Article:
In this series, we'll explore the history, common usage, and modern applications of each plant based ingredient in the Cardiff line.
What is menthol?
Menthol is an organic compound made from a combination of oils from the Mentha family — corn mint, peppermint and other mint varietals. Typically clear or white in color, menthol is a waxy substance that’s solid at room temperature and melts just slightly above that, closer to body temperature.
Mentha arvensis, or wild mint, is considered the primary species of the herb used to create menthol crystals and menthol flakes. This specific species flourishes in the Uttar Pradesh region of India. Menthol also occurs naturally in peppermint alongside other organic compounds.
Known best for the cooling sensations it provides and potential healing properties it possesses, menthol is a popular ingredient in a variety of self-care and cosmetic products. A recent 2017 study revealed menthol was actually the 193rd most commonly prescribed medication in the United States, with more than 2 million prescriptions.
A diverse ingredient to say the least, menthol can be ingested / consumed, inhaled, or applied topically. As with many natural products though, users must make an effort to understand menthol to experience it at its best while also exercising some degree of caution. Considering menthol benefits in particular, users may have questions about the safety of the cooling sensations it provides.
In short, the “cooling” is a molecular interaction with one’s calcium channels. Receptors that typically indicate feelings of warmth or coolness are triggered by menthol’s effects, causing the sensations.
Menthol was first isolated in the West in 1771, by Hieronymus David Gaubius. However, the compound’s source of minty essential oils have been used for much of history. Mentha piperita and mentha haplocalyx are both considered by science as plant sources of menthol and menthone and are actually among some of the oldest herbs used for both culinary and medicinal products.
It’s fair to say menthol’s use has shifted through time and through its different phases of popularity. Prior to menthol’s true existence as it’s known today, peppermint was used for its internal soothing properties. As science improved, and the organic compound of menthol came to be incorporated into medicinal products, peoples' uses moved to the exterior as well. Now, many use menthol for skin products and have discovered the potential menthol benefits for muscle pain.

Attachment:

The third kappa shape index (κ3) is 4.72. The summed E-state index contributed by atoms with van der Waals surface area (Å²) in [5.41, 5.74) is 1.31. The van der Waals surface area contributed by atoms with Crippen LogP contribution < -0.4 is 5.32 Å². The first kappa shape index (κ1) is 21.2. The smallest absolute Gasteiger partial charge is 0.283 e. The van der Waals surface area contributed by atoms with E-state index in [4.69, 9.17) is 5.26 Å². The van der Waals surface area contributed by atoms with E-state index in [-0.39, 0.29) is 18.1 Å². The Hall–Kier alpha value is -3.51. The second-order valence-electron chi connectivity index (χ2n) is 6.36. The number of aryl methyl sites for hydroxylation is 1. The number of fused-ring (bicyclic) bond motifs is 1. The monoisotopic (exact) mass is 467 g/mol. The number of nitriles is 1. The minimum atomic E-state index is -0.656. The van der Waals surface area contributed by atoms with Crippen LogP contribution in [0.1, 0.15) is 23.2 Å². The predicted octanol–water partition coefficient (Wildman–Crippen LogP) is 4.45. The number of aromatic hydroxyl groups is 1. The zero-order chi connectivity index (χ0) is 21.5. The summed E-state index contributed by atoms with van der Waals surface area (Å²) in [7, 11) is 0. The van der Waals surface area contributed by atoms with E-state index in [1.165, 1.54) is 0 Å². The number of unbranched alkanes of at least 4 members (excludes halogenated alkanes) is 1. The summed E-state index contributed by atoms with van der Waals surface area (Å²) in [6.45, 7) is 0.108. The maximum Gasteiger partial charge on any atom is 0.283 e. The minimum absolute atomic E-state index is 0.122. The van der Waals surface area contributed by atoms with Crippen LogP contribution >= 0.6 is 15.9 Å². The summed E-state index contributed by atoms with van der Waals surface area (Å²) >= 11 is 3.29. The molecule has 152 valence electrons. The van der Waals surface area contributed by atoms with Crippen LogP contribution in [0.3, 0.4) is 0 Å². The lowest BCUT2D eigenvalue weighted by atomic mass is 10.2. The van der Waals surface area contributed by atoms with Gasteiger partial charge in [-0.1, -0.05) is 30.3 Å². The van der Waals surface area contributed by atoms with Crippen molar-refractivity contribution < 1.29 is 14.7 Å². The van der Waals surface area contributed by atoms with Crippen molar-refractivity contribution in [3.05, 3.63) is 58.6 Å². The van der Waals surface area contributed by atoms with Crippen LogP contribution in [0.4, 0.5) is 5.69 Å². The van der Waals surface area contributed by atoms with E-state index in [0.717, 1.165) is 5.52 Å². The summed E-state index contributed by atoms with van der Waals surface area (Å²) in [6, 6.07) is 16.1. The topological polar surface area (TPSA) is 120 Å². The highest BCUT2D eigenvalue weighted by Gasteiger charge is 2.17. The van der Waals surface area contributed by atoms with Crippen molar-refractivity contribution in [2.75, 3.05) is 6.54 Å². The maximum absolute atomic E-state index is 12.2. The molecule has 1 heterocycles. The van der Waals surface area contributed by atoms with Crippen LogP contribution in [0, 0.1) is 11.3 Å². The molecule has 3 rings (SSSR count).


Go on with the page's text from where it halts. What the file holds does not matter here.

In current application, menthol is usually paired with other active ingredients in a multitude of products ranging from cough drops, to skin protectants. Thanks to its revitalizing effects, menthol can be used to refresh the body in countless ways.
A soothing lotion after a long day in the sun, a cooling patch for headache relief, a minty lip balm for chapped lips — the compound can now be found in nearly every aisle of the drugstore. Recognizing menthol’s pain relieving and anti-inflammatory properties, users have also come to depend on the organic substance as a carminative more seriously. Rather than use mint tea to treat muscle ache and intestinal irritation, modern medicine now has more streamlined menthol products like topical balms and ingestible capsules.
Menthol can currently be found in a variety of products including:
- Topical treatments
- Skin salves
- Muscle balm
- Lip balm
- Cough suppressing products
- Bath salts / soaks
- Diffuser oils
- Soaps & cosmetics
As previously stated, menthol has made itself a mainstay in not only historical, but modern medicinal practices and spa-like treatments.
In the more topical realm, menthol for skin has been very helpful to those suffering from sun-induced irritations. The cooling sensations created by menthol provides a beneficial touch to creams, gels and lotions used to alleviate pain and headaches. The organic compound has also been known to fight bacteria and therefore allow for quicker, improved healing.
Possible menthol benefits for muscle pain have also been discovered through both personal testimony and clinical studies. Because of its refreshing sensations and ability to encourage targeted blood flow, menthol can temporarily relieve painful muscle stiffness and tightness. In another niche study using menthol for skin, specifically the nipples of brest-feeding mothers, use of a gel or essential oil of its type was helpful in treating pain, dryness and skin cracking.
Menthol, and peppermint oil products at large, demonstrate a considerable selection of potential health benefits and are fairly easy to access. Whether menthol products are applied to the skin directly, massaged into areas of muscle pain, or inhaled through a diluted diffuser, the powerful organic compound is truly what users make out of it.